There are certain truths wine drinkers hold self-evident. We know, for example, that every wine is either a varietal bottling or a blend. (The difference there is simple. Varietal wines consist of one single grape variety, while blends are comprised of multiple types of grapes.) Regions like Burgundy are known for their single-varietal bottles, whereas other areas, such as Bordeaux, are renowned for world-class blends.

You’ve probably also seen the term ‘field blend’ somewhere along the shelves of your local wine shop. So what exactly does that mean?

As with all blends, field blends are a combination of multiple grape varieties. What sets a field blend apart is the way the blend is vinified. Generally, conventional blends take different plots of single grape varieties, vinify them separately, and blend them at the end of the winemaking process.

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With field blends, however, different grape varieties are grown in the same plot, and then harvested and vinified together. This practice is common all over the world, particularly in Portugal, Italy, and Northern California.

Greece’s Rapsani PDO, one of four protected designated wine regions in the country, is entirely dedicated to the craft of traditional field blending. By law its wines are comprised of equal parts Xinomavro, Krassato, and Stavroto, and have been for more than 200 years. The protected Rapsani appellation, established in 1971, states that grapes must be co-vinified in all steps of the process. Although some of the region’s newer winemakers do have separately planted, single-variety vineyards, only co-vinified blends may be labeled under the appellation.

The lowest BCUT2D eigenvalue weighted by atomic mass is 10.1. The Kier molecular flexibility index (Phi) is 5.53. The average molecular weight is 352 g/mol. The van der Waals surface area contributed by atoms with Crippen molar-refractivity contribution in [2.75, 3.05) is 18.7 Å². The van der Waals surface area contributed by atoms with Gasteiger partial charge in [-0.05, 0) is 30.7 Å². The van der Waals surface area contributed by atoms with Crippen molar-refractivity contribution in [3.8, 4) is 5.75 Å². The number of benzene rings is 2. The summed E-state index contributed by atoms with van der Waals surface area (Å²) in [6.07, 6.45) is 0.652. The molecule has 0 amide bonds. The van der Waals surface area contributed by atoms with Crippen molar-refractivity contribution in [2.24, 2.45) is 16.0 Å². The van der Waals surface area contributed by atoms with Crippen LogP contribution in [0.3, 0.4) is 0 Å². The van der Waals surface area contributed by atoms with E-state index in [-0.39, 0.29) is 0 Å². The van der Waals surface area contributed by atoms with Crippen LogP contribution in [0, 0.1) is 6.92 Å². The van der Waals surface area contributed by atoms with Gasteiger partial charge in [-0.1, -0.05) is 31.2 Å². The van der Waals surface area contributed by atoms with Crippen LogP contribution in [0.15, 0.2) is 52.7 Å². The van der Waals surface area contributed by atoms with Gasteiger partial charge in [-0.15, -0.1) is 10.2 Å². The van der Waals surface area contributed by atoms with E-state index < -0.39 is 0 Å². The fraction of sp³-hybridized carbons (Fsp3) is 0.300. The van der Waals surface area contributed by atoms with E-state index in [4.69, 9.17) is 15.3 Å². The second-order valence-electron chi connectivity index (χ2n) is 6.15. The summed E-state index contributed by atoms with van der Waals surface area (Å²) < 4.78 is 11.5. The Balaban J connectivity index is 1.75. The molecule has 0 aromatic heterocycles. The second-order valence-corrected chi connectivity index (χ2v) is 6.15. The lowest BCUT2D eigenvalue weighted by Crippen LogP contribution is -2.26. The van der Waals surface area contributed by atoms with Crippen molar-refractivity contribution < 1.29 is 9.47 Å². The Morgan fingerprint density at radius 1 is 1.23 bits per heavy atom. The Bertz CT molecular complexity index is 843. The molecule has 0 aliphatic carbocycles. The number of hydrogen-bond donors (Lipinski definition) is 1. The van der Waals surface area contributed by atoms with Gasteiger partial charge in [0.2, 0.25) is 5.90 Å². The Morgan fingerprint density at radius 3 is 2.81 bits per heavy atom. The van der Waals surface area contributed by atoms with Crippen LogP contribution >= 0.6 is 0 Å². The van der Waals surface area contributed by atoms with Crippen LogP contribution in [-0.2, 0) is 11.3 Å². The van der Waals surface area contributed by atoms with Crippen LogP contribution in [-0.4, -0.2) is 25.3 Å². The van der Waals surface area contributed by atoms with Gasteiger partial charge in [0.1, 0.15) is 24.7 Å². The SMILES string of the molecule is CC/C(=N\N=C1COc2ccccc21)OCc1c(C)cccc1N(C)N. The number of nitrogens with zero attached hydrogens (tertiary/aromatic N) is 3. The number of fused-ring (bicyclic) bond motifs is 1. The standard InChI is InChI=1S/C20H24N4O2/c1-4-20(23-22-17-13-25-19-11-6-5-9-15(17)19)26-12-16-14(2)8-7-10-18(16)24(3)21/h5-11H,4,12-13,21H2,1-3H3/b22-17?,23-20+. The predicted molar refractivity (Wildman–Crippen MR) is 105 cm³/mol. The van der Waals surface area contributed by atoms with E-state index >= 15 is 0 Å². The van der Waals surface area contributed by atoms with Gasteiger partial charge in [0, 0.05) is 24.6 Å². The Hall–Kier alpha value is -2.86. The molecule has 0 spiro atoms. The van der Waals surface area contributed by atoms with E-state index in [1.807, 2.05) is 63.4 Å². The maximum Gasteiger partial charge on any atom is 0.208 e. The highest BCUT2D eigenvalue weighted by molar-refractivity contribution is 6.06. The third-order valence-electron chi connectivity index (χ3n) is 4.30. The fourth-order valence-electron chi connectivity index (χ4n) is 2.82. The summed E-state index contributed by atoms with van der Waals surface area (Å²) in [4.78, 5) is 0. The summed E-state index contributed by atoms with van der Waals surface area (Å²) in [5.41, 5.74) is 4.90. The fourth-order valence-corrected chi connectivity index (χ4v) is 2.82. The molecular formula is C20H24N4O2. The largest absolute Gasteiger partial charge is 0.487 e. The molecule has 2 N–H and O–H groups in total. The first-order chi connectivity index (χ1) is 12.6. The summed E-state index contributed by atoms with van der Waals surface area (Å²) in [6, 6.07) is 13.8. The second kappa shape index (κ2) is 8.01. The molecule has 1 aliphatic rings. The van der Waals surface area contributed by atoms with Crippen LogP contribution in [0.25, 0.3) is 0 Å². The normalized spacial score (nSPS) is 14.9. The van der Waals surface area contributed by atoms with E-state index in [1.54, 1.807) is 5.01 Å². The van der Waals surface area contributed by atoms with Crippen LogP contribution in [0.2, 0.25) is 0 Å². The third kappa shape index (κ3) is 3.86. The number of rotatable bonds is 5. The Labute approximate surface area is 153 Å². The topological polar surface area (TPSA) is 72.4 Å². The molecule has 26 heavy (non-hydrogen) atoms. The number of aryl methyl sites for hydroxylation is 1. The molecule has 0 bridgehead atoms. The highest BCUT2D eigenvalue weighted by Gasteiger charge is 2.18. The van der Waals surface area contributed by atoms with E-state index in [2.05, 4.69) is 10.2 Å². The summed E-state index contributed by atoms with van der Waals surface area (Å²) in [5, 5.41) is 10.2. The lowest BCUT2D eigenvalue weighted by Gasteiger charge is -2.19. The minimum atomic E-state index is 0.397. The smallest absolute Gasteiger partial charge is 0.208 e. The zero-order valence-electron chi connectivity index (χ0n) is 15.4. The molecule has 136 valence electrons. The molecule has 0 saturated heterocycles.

At first glance, co-vinification sounds like a fairly easy approach to wine blending. You grow a bunch of grapes together, pick them all, and vinify them as you would a single variety, right?

Not so fast. Co-vinifying actually presents a number of hurdles because different grapes have different needs. Pick too early, and you risk your blend being too green. Pick too late, and your final field blend could end up overripe and flabby. When it comes to field blends, finding that sweet spot is key.

“It is a great challenge for the vine grower and winemaker [to co-vinify],” Panagiotis Zisiadis, a marketing manager for Greece’s TSANTALI Vineyards, says. “They have to decide the best average time when the three varieties are in their best possible shape for harvest. The three varieties may not have the same ripening cycle, so this is a very crucial decision for the winemaker to make.”

At TSANTALI, field blends are hand-harvested at the decided time, with varieties identifiable by their unique leaf structures and grape shapes. Blends are generally kept the same throughout the years, though slight vintage variation is to be expected. “In Rapsani, the tradition was about one-third of each variety in the blended field,” Zisiadis says. “We want to safeguard this tradition.” Because Xinomavro is such a powerful grape, the balance with Krassato and Stavroto is crucial. Without it, Zisiadis says, Rapsani wines would resemble the “Xinomavro-based wines we find in other regions.”

So why should you choose a field blend over a conventional blend?  “A field blend is a beautiful tradition that embodies great challenges, in terms of taking care of the vineyard and harvesting,” Zisiadis says.

For those who prioritize authenticity and are desperately seeking terroir, field blends represent truly localized wines. By sipping on a field-blended bottle, not only are you reaping the fruits of some intense viticultural labor, you’re sipping on longstanding cultural tradition, too.